Becoming Jane

Josh Bell

Becoming Jane


Anne Hathaway, James McAvoy, Julie Walters

Directed by Julian Jarrold

Rated PG

Opens Friday

Jane Austen fans, be warned: Becoming Jane is highly unlikely to teach you anything new about your favorite English novelist of manners; in fact, it may drive you a little bit nuts, since the filmmakers take a rather freewheeling approach to the groundbreaking female author, extrapolating an entire life-altering romance from a few lines in some of Austen’s letters that survived after her death. By reducing Austen’s talent to a somewhat crude cause-and-effect relationship between her writing and her brief courtship with roguish lawyer Tom Lefroy (McAvoy), they do a disservice to Austen’s legacy, as well as to the legions of writers and admirers who look up to her.

Mostly, though, they just tell a second-rate Jane Austen story. Determined to make the author’s life as much like one of her novels as possible, they underline the similarities between Austen (Hathaway) and Pride and Prejudice heroine Elizabeth Bennet: Like Elizabeth, Austen is a witty and well-read young woman with a close relationship to her older sister and a large country family in a precarious financial position. Her mother (Walters) conspires to marry her off to the nephew of a dour but wealthy family friend, but it’s the arrival of an initially disagreeable young man that really sets the young woman’s heart racing.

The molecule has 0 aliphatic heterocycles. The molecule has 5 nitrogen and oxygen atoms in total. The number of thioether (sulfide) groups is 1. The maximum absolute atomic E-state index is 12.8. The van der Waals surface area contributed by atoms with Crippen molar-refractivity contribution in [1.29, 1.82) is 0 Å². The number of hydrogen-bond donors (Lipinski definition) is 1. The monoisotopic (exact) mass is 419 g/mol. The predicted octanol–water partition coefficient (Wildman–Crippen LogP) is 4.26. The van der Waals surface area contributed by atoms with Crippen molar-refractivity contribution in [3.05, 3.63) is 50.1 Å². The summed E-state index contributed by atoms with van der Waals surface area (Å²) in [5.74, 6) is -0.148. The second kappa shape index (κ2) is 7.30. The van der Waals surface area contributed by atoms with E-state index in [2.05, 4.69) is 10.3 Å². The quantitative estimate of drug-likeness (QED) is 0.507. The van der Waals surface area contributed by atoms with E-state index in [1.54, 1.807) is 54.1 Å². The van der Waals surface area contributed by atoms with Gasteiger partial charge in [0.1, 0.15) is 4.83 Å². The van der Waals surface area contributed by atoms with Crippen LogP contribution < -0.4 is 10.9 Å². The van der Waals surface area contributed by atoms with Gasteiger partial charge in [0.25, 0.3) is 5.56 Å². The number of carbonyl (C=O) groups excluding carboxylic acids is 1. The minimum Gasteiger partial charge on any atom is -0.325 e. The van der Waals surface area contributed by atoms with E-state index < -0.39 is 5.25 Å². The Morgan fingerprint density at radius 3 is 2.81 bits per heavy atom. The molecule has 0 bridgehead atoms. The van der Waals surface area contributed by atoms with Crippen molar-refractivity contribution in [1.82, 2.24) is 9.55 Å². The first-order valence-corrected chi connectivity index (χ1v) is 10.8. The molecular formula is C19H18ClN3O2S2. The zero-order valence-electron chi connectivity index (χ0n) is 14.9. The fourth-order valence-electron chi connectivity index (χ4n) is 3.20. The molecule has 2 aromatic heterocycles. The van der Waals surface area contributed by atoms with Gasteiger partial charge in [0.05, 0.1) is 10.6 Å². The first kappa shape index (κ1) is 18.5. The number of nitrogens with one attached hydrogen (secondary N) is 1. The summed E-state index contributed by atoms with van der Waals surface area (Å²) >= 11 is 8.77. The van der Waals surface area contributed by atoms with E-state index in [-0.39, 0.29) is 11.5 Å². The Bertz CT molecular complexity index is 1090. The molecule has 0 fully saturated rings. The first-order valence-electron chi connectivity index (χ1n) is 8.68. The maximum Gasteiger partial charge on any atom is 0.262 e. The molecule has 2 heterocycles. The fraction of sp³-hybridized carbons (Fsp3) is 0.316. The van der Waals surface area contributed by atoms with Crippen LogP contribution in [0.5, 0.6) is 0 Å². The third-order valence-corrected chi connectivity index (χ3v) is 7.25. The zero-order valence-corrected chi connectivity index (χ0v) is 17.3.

The connections are further emphasized by having Austen begin writing Pride while engaged in her relationship with Tom, and hammered home by wink-nudge references in the dialogue. The interweaving of a famous literary work’s events with the life of its creator could be clever and whimsical, as in Shakespeare in Love (which was clearly more of an affectionate parody than a historical re-creation), but director Jarrold and the two screenwriters opt for a dull, realistic tone that’s neither illuminating nor amusing.

Hathaway is a generally charming actress, but she struggles here with her English accent and period dialogue. McAvoy is much more comfortable, and the two do occasionally get into some verbal sparring matches that favorably recall Austen’s work. It’d be a lot more pleasurable, though, to experience that work firsthand, either in one of the many accomplished Austen cinematic adaptations, or in the author’s books themselves.

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